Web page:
I’m 38, she’s 37. We have 3 kids (all are ours together); f18, m10, f8. We’ve been married for 17 years.
We thought we were in love, but basically got married because of the birth of our first daughter.
I’ve never felt a connection to my wife, she seemed like a different person than who I was dating from the day our daughter was born and we moved in together.
I’ve done everything I can to try to make things work, but she just doesn’t seem to care about any of us (my opinion).
My eldest daughter asked me when she was 7 when “we” were leaving. I’ve always done my best to discourage her disparaging her mother, but she’s not dumb and knows her mother doesn’t show care for us.
She has a close friend who we’ve essentially adopted (unofficially) who claims us before her natural parents, even she keeps asking when my eldest daughter and I can move out with her.
I’ve tried over the years to help with housework, but honestly she refuses to even clean up after herself and unless I want to do everything 100% myself it’s never going to get done. (Yeah, I know how backwards this all sounds).
That’s been going on since the beginning and has always been a major source of stress in the relationship.
I’m a hopeless romantic and I’ve felt trapped in a loveless marriage that I’ve desperately tried to make work for the last 17 years. Neither of us has ever cheated and there is no one else on the horizon, that’s not what this is about.
I just don’t think I can reserve myself to living this way the rest of my life, in a wreck of a house with a spouse who does not (can not?) show affection, even with the simplest of gestures.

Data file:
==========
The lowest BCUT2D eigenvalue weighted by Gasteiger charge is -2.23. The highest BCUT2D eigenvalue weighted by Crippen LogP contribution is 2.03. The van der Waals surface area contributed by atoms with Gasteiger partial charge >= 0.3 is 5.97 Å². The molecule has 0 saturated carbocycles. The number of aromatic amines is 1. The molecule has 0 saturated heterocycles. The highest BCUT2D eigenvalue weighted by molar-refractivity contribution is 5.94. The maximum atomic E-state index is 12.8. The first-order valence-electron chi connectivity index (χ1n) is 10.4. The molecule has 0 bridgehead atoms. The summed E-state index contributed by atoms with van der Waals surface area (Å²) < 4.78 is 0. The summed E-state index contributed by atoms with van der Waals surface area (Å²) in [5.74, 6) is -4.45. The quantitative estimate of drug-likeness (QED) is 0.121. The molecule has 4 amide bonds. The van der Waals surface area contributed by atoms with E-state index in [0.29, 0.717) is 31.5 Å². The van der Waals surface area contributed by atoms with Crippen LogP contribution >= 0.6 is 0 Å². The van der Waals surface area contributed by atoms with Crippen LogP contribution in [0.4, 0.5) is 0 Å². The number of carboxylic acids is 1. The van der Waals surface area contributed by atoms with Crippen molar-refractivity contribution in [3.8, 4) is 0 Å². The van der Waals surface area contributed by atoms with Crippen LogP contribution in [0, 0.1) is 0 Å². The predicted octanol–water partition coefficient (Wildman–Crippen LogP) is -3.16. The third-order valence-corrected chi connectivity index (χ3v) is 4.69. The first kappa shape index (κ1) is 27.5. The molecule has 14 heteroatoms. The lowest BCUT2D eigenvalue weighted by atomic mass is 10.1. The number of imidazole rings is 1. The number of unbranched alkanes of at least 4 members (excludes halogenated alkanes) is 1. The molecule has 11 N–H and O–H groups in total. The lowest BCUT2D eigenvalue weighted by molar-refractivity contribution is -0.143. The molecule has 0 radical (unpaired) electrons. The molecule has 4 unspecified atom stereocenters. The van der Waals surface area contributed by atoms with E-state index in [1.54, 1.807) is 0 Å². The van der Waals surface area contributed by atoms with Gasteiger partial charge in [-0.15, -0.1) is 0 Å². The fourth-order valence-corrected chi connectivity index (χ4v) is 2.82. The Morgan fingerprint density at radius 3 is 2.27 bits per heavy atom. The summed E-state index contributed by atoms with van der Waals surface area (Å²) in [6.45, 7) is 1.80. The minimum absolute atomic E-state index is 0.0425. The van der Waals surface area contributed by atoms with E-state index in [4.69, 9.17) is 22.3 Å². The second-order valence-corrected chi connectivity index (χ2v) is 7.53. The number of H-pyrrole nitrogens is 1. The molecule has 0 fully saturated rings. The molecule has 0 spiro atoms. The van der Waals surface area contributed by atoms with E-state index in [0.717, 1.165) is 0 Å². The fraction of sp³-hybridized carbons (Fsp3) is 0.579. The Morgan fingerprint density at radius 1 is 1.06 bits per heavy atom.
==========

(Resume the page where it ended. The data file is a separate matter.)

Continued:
That brings me to my first question…
1. QUESTION: What are the current laws regarding custody and father’s rights? Are my fears unfounded?
ANSWER: Laws of Joint Custody.
(750 ILCS 5/602.1)
Unless the court finds the occurrence of ongoing abuse, it shall presume that the maximum involvement and cooperation of both parents regarding the physical, mental, moral, and emotional well-being of their child is in the best interest of the child. There shall be no presumption in favor of or against joint custody but upon the application of either or both parents, or upon its own motion, the court shall consider an award of joint custody. The court may enter an order of joint custody if it determines that joint custody would be in the best interests of the child, taking into account the following:
1. The ability of the parents to cooperate effectively and consistently in matters that directly affect the joint parenting of the child. “Ability of the parents to cooperate” means the parents’ capacity to substantially comply with a Joint Parenting Order. The court shall not consider the inability of the parents to cooperate effectively and consistently in matters that do not directly affect the joint parenting of the child;
2. The residential circumstances of each parent; and
3. All other factors which may be relevant to the best interest of the child.
Also this being Illinois, I’ve already dealt with child support once, when we first moved in together.
There was a 3-month period where our daughter was born, we lived together but were as yet unmarried.
She had applied for any assistance she could get, including cash assistance.
The day we got back from our “honeymoon” (a weekend in Chicago), there was a notice in the mailbox about the “back child support” I owed.
It literally took YEARS to sort it all out, and neither of us are willing to deal with Illinois on this issue again.
That brings me to my next question...